3. Company Information: Some companies and shareholders will give out ownership information even if they aren’t required to tell. This information can pop up in a number of places. In some cases the information is posted on the company Web site. Especially for smaller and private companies, try Dow Jones’ Corporate Ownership Watch and/or look near the end of a D&B report, which is generally the best source of ownership information for private companies. Also, search a database of business news articles to see if someone provided information to the press. If all else fails, call the company or someone who knows about the company (e.g., a stock analyst) to see if they’ll tell you anything.
1. Activist Shareholders: “Activist” shareholders try to affect the way the company is run.
For current awareness, sign up for The Deal Pipeline’s Activist & Regulatory Reportand 13D Monitor’s The Activist Report.
For international statistics, see the free reports by Activist Insight, which publishes annual and mid-year reports, as well as a periodical called Activism Monthly.
In addition to Activist Profiles, you can get “Takeover Defense Profiles” for public companies from SharkRepellent. The profiles list all the company’s provisions in place to resist activism. You can also use the detailed search template to research defense provisions.
For activism league tables, Factset compiles lists called “Company Defense – Top Law Firms,” “Company Defense – Top Banks” and “Top Legal Advisors to Activists.”
Activist Insight provides statistics on common types of actions, campaigns, proxies, holding periods, stocks, ROI for different types of investments and campaigns; lists of “intermediaries” (law firms, proxy firms and investment banks). SharkRepellent has its own statistics, including Proxy Fight Trend Analysis (generally and one just for fights for board seats).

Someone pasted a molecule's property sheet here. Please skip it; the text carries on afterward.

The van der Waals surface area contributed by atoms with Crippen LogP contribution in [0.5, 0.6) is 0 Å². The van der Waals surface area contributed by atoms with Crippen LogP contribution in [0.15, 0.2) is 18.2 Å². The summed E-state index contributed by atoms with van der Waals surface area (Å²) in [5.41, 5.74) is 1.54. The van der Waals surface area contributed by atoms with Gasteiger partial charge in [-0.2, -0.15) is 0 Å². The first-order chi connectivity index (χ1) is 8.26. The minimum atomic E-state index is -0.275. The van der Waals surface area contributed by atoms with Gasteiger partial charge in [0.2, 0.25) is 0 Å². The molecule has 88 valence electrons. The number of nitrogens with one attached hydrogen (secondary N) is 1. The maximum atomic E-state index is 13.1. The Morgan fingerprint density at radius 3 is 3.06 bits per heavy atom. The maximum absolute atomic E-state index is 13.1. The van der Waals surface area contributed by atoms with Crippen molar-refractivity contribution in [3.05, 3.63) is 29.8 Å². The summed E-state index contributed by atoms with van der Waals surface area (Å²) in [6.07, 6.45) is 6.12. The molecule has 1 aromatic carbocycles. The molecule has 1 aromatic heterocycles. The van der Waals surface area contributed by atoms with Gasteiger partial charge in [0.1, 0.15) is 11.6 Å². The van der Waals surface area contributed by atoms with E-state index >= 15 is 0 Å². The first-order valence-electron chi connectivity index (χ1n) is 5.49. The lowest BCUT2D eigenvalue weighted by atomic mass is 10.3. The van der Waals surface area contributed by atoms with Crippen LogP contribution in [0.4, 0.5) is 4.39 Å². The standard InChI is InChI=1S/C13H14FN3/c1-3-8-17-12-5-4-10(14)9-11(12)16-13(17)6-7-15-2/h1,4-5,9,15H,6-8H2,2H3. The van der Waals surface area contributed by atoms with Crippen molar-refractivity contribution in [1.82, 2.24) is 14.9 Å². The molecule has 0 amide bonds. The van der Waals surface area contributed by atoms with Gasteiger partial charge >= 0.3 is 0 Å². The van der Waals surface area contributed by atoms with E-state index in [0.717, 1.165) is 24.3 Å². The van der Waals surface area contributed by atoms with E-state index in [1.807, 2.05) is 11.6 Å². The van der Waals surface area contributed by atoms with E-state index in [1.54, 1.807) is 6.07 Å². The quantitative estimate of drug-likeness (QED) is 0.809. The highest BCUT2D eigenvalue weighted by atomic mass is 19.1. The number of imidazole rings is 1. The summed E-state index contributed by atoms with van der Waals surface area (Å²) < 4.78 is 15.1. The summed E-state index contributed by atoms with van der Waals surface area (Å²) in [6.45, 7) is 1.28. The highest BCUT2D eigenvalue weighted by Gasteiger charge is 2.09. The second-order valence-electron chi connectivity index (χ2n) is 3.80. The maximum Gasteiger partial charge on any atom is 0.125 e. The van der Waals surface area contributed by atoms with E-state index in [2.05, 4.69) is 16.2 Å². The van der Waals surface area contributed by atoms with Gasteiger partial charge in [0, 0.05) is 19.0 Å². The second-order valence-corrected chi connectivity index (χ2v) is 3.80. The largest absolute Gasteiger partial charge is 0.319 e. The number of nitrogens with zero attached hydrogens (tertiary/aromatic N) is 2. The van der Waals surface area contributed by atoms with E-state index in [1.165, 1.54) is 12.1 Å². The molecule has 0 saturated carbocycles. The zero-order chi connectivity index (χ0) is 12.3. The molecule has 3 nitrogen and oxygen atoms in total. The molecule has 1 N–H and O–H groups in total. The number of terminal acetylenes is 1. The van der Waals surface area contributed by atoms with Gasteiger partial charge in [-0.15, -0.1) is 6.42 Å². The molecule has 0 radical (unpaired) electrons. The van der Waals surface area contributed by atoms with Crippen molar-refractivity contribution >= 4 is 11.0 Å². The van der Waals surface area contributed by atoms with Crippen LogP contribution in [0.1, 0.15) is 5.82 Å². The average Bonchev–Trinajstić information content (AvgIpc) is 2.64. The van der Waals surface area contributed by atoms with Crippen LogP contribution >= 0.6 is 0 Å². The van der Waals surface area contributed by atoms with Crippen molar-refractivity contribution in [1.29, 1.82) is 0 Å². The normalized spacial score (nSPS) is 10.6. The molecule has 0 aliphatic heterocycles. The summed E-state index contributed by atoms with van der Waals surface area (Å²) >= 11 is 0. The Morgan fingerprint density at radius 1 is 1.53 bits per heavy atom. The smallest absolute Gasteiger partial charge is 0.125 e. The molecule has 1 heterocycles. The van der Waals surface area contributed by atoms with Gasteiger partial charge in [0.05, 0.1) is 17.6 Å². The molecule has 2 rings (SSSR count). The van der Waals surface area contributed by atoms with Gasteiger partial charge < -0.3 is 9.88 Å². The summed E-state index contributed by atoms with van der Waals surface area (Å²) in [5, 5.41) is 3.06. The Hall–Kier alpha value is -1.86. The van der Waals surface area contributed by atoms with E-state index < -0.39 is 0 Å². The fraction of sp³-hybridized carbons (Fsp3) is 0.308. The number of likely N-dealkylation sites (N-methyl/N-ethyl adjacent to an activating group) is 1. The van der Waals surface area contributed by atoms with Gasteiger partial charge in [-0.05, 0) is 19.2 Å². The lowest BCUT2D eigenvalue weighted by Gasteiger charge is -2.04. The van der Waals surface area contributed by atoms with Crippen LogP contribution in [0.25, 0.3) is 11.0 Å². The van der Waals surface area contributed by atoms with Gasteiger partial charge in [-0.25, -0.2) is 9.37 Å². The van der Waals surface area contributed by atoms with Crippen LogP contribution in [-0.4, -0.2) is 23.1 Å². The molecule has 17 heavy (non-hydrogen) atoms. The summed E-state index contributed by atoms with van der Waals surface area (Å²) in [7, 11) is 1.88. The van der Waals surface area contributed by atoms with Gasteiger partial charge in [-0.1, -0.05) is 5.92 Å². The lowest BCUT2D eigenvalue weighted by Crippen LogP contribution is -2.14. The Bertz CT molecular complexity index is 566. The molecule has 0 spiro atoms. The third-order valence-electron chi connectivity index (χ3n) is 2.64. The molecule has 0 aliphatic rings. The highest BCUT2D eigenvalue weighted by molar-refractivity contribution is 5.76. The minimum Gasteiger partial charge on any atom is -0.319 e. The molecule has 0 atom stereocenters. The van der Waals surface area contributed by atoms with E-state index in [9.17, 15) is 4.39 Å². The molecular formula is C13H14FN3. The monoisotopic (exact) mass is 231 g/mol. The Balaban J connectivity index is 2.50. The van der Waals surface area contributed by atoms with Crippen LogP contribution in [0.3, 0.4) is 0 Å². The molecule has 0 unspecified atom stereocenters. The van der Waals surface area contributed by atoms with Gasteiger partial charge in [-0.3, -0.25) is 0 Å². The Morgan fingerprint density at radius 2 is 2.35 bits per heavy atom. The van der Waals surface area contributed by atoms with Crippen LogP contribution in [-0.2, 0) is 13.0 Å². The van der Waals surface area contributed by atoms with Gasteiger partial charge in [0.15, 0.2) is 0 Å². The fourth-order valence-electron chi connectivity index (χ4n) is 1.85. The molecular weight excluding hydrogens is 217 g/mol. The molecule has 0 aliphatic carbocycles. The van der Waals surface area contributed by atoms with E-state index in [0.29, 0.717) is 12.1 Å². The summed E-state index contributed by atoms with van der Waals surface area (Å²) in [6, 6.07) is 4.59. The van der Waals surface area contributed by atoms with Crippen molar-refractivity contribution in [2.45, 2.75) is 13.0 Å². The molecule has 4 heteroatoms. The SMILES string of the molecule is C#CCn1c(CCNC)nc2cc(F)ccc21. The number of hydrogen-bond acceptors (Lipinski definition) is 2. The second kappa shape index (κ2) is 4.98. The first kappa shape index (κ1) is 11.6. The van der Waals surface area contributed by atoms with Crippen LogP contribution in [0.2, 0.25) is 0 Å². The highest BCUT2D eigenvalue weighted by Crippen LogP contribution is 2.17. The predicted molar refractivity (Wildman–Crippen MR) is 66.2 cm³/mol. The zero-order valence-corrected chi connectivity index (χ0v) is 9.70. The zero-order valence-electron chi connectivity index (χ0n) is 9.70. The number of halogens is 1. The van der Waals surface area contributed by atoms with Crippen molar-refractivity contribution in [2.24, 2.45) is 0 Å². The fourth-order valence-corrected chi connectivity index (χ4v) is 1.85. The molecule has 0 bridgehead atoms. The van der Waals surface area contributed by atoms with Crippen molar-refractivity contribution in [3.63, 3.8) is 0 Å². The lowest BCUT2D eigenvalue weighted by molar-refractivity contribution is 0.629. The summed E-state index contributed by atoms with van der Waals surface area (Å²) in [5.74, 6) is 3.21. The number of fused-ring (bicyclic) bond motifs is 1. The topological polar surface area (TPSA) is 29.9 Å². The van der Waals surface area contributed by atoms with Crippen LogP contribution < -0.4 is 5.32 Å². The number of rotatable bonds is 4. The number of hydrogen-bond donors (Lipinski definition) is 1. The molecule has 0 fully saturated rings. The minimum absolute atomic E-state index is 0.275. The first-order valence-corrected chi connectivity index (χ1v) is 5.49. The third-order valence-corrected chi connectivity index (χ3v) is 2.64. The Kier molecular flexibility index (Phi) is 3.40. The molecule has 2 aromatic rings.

2. Annual Meetings: The following list of list of resources on how to run an annual meeting for stockholders was compiled in December 2014 by Jocelyn Stilwell-Tong, Research & Training Librarian at Paul Hastings LLP:
- The Handbook for the Conduct of Shareholders’ Meetings (American Bar Association);
- BNA Corporate Practice Portfolio no. 12-5th, The Annual Meeting of Shareholders, by Darren C. Baker, Richard T. Miller, Alexander B. Young (available in print, through Bloomberg Law and through the Corporate Law Resource Center on BNA.com);
- PLC / Practical Law Company has a section on “Conducting the Annual Meeting” and a “Script for the Annual Stockholders’ Meeting”;
- “Meetings of Stockholders” (Bloomberg Law) – by Balotti, Finkelstein and Williams (available through Intelliconnect and in print);
- TheCorporateCounsel.net has a good selection of materials on stockholder meetings, including the RR Donnelley “Annual Meeting Handbook”. If you subscribe, just click on the “Practice Area” link on the home page, and then on “Annual Shareholders’ Meetings”.
3. Foreign Companies: To identify shareholders in companies outside the U.S., try the foreign equivalents to each U.S. category discussed above. For example, to find Canadian shareholders, search SEDAR filings instead of the SEC’s EDGAR filings. For German companies, the BaFin posts a database of Major Holdings of Voting Rights in Officially Listed Companies.